The Jewish People’s existence is either a miraculous phenomenon or an absurd one. Flung between countries across 2,000 years in exile, Jews were constantly vulnerable, disenfranchised, and persecuted. We were forced out of countries faster than we could settle in, giving life to the Jewish maxim: “Be careful about the government, as they approach a person only when they need him. They seem like good friends in good times, but they don't stay for him in time of his trouble” (Pirkei Avot 2:3). And yet, the Jewish People are alive and thriving all the same.
Israeli political scientist Emmanuel Navon credits this, in no small part, to Jewish diplomacy. “Diplomatic history is about statesmanship,” he writes in his book The Star and the Scepter, “yet the Jews were stateless for two-thirds of their three-millennia history.” Clearly, the Jewish People had some secret sauce to the diplomatic game.
Navon understands Jewish diplomacy as containing two primary elements: Jewish faith and political power, what he dubs “the star” and “the scepter,” referencing a biblical verse from the Book of Bamidbar. The Star and the Scepter reads those tools into Jewish survival throughout history, noting their role from the biblical age through modernity, splitting off to Israel in the 1900s and in the contemporary world stage. And that makes sense. It makes sense that the Jews in fifteenth-century Spain relied upon diplomacy, and it makes sense that the modern State of Israel still relies upon diplomacy. Navon’s book validates as much. But for Jews living in the current age and living in the diaspora, one thing is less clear: Is Jewish diplomacy still relevant?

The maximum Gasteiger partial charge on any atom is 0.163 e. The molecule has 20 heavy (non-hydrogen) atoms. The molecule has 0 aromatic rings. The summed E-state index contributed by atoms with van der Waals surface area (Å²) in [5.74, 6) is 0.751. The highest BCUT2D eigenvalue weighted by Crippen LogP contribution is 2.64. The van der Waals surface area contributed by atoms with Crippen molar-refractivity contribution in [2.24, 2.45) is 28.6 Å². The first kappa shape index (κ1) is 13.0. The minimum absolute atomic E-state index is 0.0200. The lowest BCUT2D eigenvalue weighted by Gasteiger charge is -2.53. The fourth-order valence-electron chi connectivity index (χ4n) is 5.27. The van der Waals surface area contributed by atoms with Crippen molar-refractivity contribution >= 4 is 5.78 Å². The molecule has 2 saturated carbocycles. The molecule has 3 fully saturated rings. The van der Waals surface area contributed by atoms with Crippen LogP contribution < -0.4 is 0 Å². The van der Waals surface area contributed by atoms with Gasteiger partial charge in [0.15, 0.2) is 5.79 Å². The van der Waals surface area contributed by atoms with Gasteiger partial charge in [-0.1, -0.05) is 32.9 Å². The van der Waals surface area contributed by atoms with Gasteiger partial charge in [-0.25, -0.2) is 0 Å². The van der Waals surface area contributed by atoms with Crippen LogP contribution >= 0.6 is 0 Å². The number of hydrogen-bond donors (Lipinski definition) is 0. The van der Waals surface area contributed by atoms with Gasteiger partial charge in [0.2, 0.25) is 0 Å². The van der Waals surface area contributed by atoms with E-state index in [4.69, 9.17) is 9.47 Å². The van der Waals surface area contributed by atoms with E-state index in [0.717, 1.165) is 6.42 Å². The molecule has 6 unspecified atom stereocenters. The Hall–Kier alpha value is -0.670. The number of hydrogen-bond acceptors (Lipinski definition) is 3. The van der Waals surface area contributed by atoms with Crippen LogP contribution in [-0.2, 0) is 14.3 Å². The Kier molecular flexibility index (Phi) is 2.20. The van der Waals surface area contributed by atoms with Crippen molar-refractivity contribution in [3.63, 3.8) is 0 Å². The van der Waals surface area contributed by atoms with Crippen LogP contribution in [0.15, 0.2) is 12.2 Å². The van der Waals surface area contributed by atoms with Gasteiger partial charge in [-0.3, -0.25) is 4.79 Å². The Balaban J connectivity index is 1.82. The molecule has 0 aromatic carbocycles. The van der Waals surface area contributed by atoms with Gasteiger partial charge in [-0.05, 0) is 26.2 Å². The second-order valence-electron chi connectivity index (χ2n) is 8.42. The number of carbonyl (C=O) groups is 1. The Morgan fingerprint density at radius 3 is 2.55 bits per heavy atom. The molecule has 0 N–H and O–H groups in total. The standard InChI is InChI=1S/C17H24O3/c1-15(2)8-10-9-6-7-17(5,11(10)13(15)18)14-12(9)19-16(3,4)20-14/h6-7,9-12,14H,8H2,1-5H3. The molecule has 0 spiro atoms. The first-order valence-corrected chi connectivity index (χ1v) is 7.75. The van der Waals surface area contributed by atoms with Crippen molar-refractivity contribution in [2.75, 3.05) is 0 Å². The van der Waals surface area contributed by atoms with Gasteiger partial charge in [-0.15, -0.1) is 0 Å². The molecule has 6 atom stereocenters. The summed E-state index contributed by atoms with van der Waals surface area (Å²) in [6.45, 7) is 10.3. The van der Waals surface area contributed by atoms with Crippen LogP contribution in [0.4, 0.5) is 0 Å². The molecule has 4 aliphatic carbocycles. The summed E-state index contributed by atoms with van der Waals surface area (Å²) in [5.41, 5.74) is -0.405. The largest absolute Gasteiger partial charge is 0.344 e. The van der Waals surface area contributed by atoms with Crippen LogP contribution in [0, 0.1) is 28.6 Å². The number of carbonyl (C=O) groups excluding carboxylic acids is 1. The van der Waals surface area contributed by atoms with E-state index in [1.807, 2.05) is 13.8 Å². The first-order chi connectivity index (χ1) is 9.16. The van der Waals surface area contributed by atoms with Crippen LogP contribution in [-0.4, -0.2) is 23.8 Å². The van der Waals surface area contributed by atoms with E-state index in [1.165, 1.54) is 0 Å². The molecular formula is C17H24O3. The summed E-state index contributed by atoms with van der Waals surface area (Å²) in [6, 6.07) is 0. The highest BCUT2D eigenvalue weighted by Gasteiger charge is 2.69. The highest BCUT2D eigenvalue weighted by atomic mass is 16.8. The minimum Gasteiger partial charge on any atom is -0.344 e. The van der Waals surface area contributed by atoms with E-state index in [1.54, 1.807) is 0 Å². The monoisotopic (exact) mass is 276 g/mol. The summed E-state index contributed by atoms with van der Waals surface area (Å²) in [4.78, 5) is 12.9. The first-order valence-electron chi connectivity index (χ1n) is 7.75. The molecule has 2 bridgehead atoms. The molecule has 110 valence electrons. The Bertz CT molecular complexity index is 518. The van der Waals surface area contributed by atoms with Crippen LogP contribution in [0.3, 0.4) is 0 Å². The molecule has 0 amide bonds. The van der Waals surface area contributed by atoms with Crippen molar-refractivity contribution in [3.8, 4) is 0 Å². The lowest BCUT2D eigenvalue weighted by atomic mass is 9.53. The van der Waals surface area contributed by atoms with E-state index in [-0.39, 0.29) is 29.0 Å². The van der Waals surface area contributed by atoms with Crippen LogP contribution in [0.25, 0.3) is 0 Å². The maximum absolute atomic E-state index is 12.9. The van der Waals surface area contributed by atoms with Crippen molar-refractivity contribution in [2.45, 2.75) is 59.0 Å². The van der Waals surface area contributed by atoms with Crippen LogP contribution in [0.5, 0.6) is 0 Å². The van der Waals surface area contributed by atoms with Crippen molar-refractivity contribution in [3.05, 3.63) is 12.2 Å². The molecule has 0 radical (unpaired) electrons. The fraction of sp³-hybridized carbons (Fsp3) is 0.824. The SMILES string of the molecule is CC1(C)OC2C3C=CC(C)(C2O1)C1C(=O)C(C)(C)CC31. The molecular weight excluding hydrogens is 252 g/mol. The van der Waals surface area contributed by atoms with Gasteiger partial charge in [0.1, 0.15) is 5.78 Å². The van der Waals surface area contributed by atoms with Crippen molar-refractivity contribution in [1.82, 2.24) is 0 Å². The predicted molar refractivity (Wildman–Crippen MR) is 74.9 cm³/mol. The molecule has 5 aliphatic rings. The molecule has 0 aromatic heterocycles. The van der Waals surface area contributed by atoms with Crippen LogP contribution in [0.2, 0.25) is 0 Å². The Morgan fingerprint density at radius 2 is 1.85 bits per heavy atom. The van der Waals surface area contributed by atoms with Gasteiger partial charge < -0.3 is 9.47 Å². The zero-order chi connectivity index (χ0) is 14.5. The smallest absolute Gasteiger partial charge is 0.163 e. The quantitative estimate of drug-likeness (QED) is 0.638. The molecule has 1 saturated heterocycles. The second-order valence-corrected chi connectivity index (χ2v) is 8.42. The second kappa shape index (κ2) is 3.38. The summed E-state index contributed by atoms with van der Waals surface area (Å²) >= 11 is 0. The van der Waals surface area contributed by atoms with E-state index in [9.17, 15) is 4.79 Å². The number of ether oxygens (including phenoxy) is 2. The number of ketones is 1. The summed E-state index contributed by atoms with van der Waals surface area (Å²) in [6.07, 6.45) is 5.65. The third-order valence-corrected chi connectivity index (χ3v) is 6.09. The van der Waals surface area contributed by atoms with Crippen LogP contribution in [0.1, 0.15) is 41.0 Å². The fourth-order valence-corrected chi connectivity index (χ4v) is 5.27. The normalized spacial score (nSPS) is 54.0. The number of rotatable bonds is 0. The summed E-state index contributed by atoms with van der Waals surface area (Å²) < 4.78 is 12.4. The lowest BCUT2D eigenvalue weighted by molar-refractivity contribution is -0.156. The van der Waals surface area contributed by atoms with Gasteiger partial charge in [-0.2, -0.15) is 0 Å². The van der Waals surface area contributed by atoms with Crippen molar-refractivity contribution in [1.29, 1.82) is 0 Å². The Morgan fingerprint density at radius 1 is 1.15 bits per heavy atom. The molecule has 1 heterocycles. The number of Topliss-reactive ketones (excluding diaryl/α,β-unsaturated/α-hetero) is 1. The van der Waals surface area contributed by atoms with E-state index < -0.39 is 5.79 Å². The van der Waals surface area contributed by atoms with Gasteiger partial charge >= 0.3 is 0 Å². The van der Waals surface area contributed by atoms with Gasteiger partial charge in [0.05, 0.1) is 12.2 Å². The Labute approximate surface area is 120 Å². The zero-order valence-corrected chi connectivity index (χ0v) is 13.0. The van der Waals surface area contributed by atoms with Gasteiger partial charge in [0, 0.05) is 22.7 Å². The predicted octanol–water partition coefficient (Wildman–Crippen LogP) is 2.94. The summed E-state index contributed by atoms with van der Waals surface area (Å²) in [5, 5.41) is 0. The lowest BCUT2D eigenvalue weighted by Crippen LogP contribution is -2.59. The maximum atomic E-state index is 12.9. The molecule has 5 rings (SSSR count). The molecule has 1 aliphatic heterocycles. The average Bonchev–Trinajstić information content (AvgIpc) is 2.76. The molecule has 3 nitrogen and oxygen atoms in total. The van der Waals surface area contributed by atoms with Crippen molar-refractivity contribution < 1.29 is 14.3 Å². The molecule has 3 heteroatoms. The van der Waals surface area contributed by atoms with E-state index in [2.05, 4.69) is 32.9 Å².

I thought about that question at the World Jewish Congress’ recent Diplomacy Summit, which brought 40 Ronald S. Lauder fellows to see its diplomatic work firsthand in Europe. The trip, five days split between Brussels and Paris, brought us to some of Europe’s most powerful organizations and parties: the European Union, North Atlantic Treaty Organization, and UN Educational, Scientific and Cultural Organization.
Even though I majored in international relations and frequently participated in related experiences, I joined the trip with a guarded ambivalence about diplomacy. Of course, I agreed with scholars that diplomacy allows for relationships that can achieve desired interests, but relationships are meant to be a two-way street. It often feels like when Jews are talking, no one is listening. The state of the world seems to be the greatest evidence of that.
Study after study shows surging antisemitism and that Jews are rightfully concerned. Anecdotally, we also know this to be the case. Students at my own college, Yeshiva University, faced antisemitic harassment last semester—despite being on campus grounds and near the security office. Two months earlier, a phone call threat was made against our school. Jewish experiences at secular colleges seem no better.
For all the advocacy done on behalf of Jews—both in and out of the U.S.—it feels like we have little to show for it. From an outside perspective, Jewish diplomacy seems to be a relic of the past. If not, then where is the progress?